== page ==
3. REVISE: Identify the major problem points

What problem points were identified? The icons to represent savings and expenses. I separated these two actions. In my mind expenses are for recurring transactions like rent, insurance, phone bill etc. So I chose an icon that looks like a calendar. While savings is for more one-off purchases. I picture savings as a locked vault of money that is off limits from spending. So I chose an icon with a lock. Most users understood the icons, but only after clicking around the app. One user thought that the funds were like a CD which you cannot access at all and they are “locked away”. To revise the icons I will put labels under the icon. So it is quicker for users to learn what the icons are associate.

One thing I learned: A big picture takeaway was that inherently a budgeting app is super difficult to create because each user has a different mental model of what budgeting should be. Not only does a new user have to learn how to use the app but also they must learn how to think about their finances differently. Users first have to understand the best budgeting practices before they can fully utilize the app’s features. So how can we design something that can incrementally teach users while they are also using the app?

 

4. REPEAT

Stay tuned next week I will make revisions based on the user feedback

 

Wireframe winnowing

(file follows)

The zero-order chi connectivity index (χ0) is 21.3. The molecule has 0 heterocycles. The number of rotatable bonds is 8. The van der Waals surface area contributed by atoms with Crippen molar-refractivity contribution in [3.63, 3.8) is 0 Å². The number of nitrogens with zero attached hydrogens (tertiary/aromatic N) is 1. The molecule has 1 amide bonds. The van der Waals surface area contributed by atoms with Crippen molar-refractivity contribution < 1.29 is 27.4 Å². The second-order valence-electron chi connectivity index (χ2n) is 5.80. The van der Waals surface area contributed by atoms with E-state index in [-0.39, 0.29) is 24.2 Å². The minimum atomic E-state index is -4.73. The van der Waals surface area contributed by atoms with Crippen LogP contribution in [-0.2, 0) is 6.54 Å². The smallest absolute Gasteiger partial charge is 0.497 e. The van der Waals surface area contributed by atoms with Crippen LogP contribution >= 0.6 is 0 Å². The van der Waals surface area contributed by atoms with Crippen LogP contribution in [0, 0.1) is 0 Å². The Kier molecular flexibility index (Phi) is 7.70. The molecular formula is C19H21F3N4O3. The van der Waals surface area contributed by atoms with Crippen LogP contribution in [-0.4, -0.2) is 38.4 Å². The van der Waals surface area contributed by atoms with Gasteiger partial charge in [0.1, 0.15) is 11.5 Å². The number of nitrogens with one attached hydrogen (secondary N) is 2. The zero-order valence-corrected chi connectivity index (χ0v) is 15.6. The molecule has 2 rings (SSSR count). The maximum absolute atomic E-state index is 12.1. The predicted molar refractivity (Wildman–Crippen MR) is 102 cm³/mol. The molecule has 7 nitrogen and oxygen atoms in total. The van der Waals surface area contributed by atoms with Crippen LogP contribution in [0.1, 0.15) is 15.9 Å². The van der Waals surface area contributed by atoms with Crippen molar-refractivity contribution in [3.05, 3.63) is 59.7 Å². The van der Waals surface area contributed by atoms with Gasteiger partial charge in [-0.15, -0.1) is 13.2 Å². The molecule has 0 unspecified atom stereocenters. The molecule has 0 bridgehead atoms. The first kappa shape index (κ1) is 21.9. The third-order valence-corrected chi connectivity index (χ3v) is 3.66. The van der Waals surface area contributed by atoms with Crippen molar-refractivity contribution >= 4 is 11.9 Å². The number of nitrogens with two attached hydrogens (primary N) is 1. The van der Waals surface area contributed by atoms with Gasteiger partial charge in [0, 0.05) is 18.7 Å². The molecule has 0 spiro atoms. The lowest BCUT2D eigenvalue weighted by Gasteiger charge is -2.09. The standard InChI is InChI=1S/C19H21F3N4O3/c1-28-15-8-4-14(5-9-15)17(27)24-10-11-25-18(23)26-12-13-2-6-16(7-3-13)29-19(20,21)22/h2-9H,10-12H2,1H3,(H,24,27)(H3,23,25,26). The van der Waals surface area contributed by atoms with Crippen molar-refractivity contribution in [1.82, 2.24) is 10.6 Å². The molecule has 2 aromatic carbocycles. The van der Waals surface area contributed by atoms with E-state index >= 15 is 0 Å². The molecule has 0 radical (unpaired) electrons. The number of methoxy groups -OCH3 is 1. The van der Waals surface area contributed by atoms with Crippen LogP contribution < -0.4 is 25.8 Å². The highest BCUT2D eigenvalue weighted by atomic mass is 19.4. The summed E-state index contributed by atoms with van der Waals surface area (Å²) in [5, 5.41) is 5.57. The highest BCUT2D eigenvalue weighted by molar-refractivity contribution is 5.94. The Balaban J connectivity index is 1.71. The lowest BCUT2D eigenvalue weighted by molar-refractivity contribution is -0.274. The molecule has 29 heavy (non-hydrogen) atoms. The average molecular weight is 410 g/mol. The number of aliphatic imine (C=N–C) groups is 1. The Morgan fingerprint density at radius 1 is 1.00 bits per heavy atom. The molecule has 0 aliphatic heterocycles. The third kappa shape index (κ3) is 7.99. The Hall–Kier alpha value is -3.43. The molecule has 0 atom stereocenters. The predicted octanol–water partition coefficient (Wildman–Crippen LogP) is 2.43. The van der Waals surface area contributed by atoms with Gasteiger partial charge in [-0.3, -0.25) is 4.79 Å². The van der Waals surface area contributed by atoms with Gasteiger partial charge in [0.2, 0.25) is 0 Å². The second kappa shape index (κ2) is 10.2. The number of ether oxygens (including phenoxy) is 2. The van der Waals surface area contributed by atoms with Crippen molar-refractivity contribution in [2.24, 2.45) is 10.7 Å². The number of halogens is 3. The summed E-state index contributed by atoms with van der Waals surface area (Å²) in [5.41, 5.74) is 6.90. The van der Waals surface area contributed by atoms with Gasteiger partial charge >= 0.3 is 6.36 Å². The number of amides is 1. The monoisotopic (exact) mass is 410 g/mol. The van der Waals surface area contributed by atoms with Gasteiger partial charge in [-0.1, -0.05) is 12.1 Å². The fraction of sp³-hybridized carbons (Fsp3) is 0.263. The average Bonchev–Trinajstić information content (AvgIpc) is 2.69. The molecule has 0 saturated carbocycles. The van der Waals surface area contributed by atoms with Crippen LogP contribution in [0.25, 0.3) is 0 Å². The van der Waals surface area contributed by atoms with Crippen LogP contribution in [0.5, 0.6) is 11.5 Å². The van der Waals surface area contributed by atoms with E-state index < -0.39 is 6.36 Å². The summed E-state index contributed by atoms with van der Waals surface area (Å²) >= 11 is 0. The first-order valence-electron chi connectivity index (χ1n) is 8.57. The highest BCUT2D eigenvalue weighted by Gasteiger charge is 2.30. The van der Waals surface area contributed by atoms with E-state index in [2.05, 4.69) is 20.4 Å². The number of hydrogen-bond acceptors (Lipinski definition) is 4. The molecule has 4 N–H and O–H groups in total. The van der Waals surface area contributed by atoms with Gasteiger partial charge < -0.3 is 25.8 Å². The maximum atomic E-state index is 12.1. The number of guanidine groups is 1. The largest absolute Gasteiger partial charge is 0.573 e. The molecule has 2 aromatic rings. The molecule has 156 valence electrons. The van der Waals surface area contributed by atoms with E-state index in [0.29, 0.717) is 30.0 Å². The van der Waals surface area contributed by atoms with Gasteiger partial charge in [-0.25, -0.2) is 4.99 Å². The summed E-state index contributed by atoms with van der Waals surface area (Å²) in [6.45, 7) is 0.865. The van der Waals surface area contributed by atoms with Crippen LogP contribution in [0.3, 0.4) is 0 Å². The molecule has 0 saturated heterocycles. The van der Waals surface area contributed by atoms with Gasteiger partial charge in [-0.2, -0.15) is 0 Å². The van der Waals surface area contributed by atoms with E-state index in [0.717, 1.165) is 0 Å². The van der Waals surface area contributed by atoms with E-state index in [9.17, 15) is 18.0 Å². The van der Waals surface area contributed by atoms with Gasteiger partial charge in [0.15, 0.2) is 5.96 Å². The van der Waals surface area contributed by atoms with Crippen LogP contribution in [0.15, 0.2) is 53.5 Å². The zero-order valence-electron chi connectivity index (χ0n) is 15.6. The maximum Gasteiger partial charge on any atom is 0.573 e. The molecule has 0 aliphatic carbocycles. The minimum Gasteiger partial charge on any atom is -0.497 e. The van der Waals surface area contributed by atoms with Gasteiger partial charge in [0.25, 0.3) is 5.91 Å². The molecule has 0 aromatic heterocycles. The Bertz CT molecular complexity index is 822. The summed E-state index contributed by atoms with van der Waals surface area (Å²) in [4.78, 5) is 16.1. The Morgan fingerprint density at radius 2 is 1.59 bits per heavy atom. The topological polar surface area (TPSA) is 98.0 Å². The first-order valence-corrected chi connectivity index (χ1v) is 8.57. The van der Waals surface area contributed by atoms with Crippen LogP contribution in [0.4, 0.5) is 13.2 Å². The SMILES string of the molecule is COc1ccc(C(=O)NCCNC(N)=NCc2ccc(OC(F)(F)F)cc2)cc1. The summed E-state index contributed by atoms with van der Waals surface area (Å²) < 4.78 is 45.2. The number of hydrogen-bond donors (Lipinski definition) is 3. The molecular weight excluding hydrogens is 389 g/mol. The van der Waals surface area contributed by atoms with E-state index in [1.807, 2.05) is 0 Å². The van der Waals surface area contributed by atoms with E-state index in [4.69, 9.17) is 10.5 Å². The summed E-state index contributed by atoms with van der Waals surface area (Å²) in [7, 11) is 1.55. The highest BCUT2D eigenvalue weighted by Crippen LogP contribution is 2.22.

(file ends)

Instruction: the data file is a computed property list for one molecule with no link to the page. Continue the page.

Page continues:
Many ideas grow better when transplanted into another mind than in the one where they sprang up.  – Oliver Wendell Holmes

This week I took ideas out of my head, transformed it into a scrappy prototype and then put it into the hands of a user. I made simple wireframes for a banking app, which allowed me to take a rough idea and quickly make something tangible to show people- as opposed to babbling about a high concept idea. The beauty of wireframes is that it is an apparatus to “transplant an idea into another mind”, and in that way, get deeper insight and feedback to grow the idea.

With this assignment, I set out to streamline the banking apps to its bare essentials. It proved to be a slippery slope because I cut out too many features, leaving the app too light. Below is a flow I made in Sketch and InVision. Give it a whirl!

The user goal is to transfer money to a friend. Send Justin $50.00 for utilities.

Screenshot 2019-01-22 11.39.49

The major feedback was about the end of the transaction- there is no confirmation page. Users had no reassure that their money was transferred successfully to their friend. To fix this I will try something simple like a home screen banner and see if that is effective enough.

Banking apps are tricky because we want the app to imbue trust and reliability. Its important to build and preserve customers confidence that they are in control of their money. But at the same time we do not want the user going through too much hassle and hoops in the process. How do I make an app like aluminum, robust but light?

Site Map of Simple Bank app

How do you take the primary functions and responsibilities of a bank, then distill it into a streamlined mobile app? To find out, we dissected a banking app and created a concept map. In essence, we exploded all the elements of the app into a visual representation.

First, I needed to take stock of all the functions of the app. I took screenshots of the app, page by page… by page, by page, by page. At the end, I captured 64 pages in all

 

Screenshots
Screenshots

Next step, in an excel sheet, I wrote down every function, feature, information, action and even icon.  I wrote each word on a piece of paper and re-organized it on the table. Once satisfied with the configuration, I converted the work into a digital format.